Thursday, July 8, 2010

Fund Raising Performance

As most institutions of higher learning begin a new fiscal year, I thought it might be important to look at a report by Target Analytics, a Blackbaud company, looking at higher education fund raising performance (as measured through annual funds) from July 2008 to June 2009. I predict the fund raising performance of the recently concluded fiscal year will be eerily similar and represent a continuation of these trends. Excerpts from the Target Analytics report are in italics.

Donors are continuing to give and be retained at comparable rates... Overall retention rates were relatively flat compared to 2008. The two year trend shows only slight erosion, down from 64 percent in 2007 to 62 percent in 2009, despite the tough economic climate. In fact, in 2009 retention rates increased by one percent for private institutions. Translation: Loyal donors remained loyal.

The overall median reactivation rate of 16 percent is the lowest recorded in recent history and marks a new low for programs’ ability to recapture lapsed donors. Overall the median change in the number of new donors was down another 11 percent in 2009. Translation: Recently reactivated donors didn’t stick; new donors were very hard to come by.

Overall, the change in median revenue was down 13 percent. For retained donors this median change was 12.9 percent, and for reactivated donors an even starker decline of 15.9 percent. Translation: The total amount given by loyal donors declined less than that given by reactivated donors.

As further evidence of just how challenging 2009 was for annual fund programs, the median change in revenue per donor was down 8 percent, with private schools dipping 5.5 percent and public schools down 9.2 percent. Translation: Graduates of private institutions reduced their giving less than graduates of public institutions.

Target Analytics’ data was accompanied by a set of observations and recommendations, again in italics.

During recent tough budget cycles many programs decided to invest heavily in retaining donors as a primary goal of the annual giving programs— these efforts appear to have worked. My observation: Amen. Secure your base, especially in tough times. Spend disproportionately on the loyal.

Institutions will need to recommit significant resources to recapture lapsed donors in the future. They will also need to refresh the case for support by creating a more compelling message and sense of urgency that will convince these lost donors to renew their giving. My advice: You should invest in market research that will help you understand why donors lapsed. Pouring more money into recapture techniques -- new, old, soft or aggressive -- is a terrible waste if you don’t know why they left. You can’t develop a more compelling case for support until you understand what didn’t work in the last one.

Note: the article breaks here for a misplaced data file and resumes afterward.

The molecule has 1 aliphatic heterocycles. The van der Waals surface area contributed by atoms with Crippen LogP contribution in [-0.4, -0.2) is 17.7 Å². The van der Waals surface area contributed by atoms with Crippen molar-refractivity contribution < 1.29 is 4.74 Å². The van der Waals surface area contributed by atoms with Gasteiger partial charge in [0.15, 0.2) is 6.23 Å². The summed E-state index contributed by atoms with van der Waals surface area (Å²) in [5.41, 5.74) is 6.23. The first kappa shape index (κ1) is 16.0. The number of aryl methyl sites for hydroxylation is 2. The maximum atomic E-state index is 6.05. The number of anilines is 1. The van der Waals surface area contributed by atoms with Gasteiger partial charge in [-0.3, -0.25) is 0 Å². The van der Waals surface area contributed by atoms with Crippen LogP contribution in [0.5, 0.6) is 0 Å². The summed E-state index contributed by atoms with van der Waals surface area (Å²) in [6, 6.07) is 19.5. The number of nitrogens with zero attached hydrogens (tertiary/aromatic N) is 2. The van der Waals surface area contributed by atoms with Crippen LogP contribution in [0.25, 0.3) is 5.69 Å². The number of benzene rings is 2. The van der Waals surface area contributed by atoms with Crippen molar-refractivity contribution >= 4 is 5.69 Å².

Some institutions reported using softer ask levels in 2009. But even those institutions that continued to be aggressive with ask levels, for the most part, still saw decline in revenue per donor. Again, with revenue per donor measures increasing every year in recent memory, this trend is alarming. Institutions should return to aggressive ask strategies in the current and future years to begin regaining ground from these losses. My observation: Their advice is not supported by their own facts. If the evidence shows that “aggressive ask strategies” resulted in less revenue per donor, why would you recommend returning to them? Again, it would be far wiser to find out why revenue per donor declined. Research conducted by Engagement Strategies Group, which I cited in an earlier post would suggest that donors are not responsive to “aggressive ask strategies” especially if they think their alma mater hasn’t done enough to establish an emotional connection with them.

The report makes a powerful case for the importance of loyalty but doesn’t do enough to stress how important it is for us to understand how it is created and and how it can sustained. There’s a reason that privates in general do better than publics; quite simply, they provide more personal attention to, and create a more intimate learning experience for their undergraduates. This is why most of the colleges and universities enjoying the highest rate of alumni participation are private. All to often we focus on the fund raising technique and not what makes the alumnus receptive to a fund raising request, or not, to begin with. We need to learn far more about the character, emotional make up and student experience of the loyal donor, the occasional donor and the never giver. The more closely we look at those issues, the more we will come to understand that the roots of alumni generosity lie largely in family values and student experiences. If the root system is strong, any and all fund raising techniques will prove successful. And if they are not, none will work well for very long.

In the face of these continuing trends, we should commit ourselves to a deeper examination of these roots and a closer assessment of our families of support.

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